A couple of days later I went on a pelagic boat trip with SOSSA [1]. Unlike some places (eg Cape Hateras, NC USA) where you sit in a boat for 4hrs without seeing a bird, before getting to the continental shelf, off Sydney you see pelagic birds a few minutes after leaving the shore. Here the continental shelf, where the interesting wild life congregates (they like the nutrients from the deep water upwelling at the edge of the shelf) is only an hour from shore. The crew bands birds while people like me watch. Here's an albatross (sorry don't know which species, likely a Campbells from the under wing markings) with a silver gull in the background.

Figure 5. Campbell's albatross (possibly)

possible Campbells albatross

We saw dolphins leaping out of the water, but I'm not fast enough to photograph them.

5. The Wild Dog Mountains (The Dogs) to Splendour Rock

In the old days, we road bashed along fire trails to start many of our walks. With the arrival of the mountain bike, we can now pedal along the fire trails, to the start of many of the walks. Here's the transition from paniers to pack at the end of the Narrowneck firetrail and the start of a hike in the Wild Dog mountains (known as "the Dogs"). These mountains are named for the dingo, the dog the aboriginees brought with them from SE Asia. The ridges have names like Blue Dog, Yellow Dog, Brindle pup. They were all named by Miles Dunphy, the father of Australia's conservation movement.

Figure 6. Changing from bicycle to hiking mode, end of Narrowneck

Changing from bicycle to hiking mode, end of Narrowneck

I was heading to Splendour Rock, which has a this view of the southern Blue Mts

Figure 7. Cloudmaker, Kangara Walls from Splendour Rock

Cloudmaker, Kangara Walls from Splendour Rock

Splendour Rock is on the top of the 2nd layer of sandstone from the bottom, a layer of Permian conglomerate. You get a 300deg view of the surrounds and you can count off the spots you've been to and look at the places you've yet to visit. It's regarded as the best view in the southern Blue Mts.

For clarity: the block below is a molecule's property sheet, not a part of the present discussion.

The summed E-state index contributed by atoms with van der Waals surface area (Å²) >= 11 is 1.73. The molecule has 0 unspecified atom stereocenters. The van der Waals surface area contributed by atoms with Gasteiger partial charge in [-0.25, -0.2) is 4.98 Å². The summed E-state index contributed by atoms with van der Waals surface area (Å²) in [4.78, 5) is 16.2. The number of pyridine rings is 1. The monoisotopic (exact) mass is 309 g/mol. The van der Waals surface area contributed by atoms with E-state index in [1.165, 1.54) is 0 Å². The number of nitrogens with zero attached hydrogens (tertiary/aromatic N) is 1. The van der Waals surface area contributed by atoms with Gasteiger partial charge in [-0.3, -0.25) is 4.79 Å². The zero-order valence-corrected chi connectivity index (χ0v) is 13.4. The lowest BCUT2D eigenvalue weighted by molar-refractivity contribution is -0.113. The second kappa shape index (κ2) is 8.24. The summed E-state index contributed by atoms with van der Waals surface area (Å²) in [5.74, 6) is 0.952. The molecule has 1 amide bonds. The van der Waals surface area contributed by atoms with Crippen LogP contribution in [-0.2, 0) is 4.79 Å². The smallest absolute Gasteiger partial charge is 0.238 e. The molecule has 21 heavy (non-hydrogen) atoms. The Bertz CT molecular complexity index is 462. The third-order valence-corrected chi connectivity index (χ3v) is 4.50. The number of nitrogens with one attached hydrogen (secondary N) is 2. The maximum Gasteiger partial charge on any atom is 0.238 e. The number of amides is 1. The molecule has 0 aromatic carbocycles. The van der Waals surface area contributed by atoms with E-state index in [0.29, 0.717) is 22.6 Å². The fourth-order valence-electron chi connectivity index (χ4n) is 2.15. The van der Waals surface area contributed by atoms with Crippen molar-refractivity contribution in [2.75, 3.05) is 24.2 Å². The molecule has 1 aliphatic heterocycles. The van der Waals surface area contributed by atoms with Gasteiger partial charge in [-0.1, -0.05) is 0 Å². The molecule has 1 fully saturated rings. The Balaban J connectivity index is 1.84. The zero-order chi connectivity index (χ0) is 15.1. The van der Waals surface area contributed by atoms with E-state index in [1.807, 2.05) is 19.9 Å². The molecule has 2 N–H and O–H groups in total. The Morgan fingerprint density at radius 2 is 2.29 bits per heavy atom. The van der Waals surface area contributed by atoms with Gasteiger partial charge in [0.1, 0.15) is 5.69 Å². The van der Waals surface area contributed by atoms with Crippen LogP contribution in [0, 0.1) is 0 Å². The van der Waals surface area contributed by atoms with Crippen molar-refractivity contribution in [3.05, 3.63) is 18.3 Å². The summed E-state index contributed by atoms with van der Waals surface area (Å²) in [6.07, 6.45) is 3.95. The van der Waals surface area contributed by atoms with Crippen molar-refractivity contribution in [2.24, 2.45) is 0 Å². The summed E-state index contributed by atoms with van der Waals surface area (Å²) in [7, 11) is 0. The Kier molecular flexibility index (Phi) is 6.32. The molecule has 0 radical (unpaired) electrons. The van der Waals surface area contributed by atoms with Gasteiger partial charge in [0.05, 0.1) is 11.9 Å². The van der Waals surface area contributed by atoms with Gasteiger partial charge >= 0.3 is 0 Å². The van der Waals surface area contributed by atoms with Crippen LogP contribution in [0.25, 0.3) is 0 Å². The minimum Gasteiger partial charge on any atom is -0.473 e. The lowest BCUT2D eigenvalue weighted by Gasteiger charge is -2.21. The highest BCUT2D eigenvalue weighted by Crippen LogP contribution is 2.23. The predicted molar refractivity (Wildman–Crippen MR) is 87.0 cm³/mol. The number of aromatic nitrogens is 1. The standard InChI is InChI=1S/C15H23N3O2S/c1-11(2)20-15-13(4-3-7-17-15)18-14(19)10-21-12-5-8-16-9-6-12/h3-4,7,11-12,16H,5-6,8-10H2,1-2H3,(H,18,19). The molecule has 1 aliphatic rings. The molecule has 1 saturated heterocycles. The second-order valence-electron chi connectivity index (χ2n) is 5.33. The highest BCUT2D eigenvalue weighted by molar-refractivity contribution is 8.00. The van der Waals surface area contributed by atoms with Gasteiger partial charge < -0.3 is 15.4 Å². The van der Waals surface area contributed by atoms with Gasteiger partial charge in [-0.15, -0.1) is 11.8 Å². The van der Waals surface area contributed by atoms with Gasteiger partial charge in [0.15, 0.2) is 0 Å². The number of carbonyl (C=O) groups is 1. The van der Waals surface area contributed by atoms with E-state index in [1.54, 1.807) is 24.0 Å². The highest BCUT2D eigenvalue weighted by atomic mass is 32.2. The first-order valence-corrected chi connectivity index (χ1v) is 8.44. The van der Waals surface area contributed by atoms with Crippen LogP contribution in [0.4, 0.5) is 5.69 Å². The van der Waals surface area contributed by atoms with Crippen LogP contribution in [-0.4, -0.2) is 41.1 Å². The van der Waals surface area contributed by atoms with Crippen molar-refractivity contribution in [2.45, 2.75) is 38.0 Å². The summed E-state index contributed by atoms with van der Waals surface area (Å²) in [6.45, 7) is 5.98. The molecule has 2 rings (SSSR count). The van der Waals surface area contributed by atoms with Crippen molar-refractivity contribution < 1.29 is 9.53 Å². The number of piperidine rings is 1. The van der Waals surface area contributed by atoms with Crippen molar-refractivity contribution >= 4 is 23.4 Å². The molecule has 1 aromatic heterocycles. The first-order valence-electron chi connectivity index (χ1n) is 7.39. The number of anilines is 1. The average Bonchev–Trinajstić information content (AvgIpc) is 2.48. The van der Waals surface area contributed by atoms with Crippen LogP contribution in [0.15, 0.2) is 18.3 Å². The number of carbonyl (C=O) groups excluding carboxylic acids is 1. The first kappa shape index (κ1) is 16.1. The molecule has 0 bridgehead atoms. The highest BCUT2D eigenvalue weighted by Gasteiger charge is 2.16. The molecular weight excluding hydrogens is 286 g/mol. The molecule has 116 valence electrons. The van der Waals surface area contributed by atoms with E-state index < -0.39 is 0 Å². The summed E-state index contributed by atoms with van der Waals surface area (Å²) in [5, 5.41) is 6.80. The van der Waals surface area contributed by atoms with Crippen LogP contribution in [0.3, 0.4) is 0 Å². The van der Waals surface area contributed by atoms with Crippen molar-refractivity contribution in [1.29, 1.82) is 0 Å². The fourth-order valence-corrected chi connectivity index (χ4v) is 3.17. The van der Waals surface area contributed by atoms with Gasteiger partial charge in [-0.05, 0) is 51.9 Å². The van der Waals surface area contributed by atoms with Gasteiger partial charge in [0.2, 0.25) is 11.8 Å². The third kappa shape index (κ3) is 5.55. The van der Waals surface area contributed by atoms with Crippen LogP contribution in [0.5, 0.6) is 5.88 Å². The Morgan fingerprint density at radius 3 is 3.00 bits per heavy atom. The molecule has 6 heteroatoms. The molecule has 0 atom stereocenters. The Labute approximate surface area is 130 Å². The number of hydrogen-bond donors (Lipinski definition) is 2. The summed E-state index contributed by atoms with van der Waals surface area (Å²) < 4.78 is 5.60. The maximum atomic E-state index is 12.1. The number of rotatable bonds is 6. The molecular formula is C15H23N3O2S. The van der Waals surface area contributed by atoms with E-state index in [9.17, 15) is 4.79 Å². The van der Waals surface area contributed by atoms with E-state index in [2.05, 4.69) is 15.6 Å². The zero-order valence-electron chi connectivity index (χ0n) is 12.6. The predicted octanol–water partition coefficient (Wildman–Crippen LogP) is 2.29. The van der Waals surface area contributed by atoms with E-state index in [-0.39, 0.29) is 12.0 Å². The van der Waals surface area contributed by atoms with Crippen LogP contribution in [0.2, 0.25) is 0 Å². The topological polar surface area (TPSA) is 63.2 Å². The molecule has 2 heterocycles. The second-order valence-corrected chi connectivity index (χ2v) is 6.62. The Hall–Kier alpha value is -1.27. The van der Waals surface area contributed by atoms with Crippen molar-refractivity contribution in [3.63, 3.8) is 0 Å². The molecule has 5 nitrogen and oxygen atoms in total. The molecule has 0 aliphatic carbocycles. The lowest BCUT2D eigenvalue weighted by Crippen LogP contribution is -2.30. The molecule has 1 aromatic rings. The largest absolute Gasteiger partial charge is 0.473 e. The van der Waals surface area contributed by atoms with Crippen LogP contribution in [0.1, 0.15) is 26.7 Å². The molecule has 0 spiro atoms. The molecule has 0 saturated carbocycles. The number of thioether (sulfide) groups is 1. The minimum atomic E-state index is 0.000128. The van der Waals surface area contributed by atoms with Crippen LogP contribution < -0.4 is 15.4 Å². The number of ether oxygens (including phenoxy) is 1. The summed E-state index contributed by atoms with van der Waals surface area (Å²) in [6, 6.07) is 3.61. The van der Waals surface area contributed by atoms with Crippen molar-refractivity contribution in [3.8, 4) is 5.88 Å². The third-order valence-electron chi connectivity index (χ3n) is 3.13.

I camped below the Permian conglomerate, at a spring about 2km back from Splendour Rock.

After visiting Splendour Rock, I decided to go for a swim in the river below. It was about 800m below and took about 2hrs to get there.

On the way I saw this termite nest (it's about 2m high). Termites are a major factor in breaking down dead trees. There's plenty of dead trees. Just walking through the bush, about once a day, you hear a loud cracking and a crash of a tree falling. Whether termites are involved in weakening the tree or only start work after it's on the ground I don't know. When picking up a dead tree for firewood, you often find the bottom side wet, rotten and riddled with holes that the termites are using as passage ways to disassemble the tree.

Figure 8. Termites nest on Yellow Dog

Termites nest on Yellow Dog

On the way to my swim, I meet a varanid, a member of the monitor lizard family (e.g. the Komodo dragon). These are fairly common. It's official common name is the lace monitor, but no Australian knows it by that name. They call it a goanna, its name in one of the aboriginal languages. The aboriginees like eating them. The goannas are wary of humans - the goanna and I danced around the tree, till I could see enough of him to photograph. Since reptiles grow indefinitely, old ones can be quite large. I've seen one about 2m long from shoulders to hips - it was on the ground and wasn't aware of me and was walking towards me. It looked like a small crocodile. This one is about 1m from hips to shoulders. They eat grubs in the bark.

Figure 9. Goanna

Goanna Yellow Dog ridge

Here's my target for the afternoon - my afternoon swim - the Cox river.

Figure 10. Coxs R.

Coxs River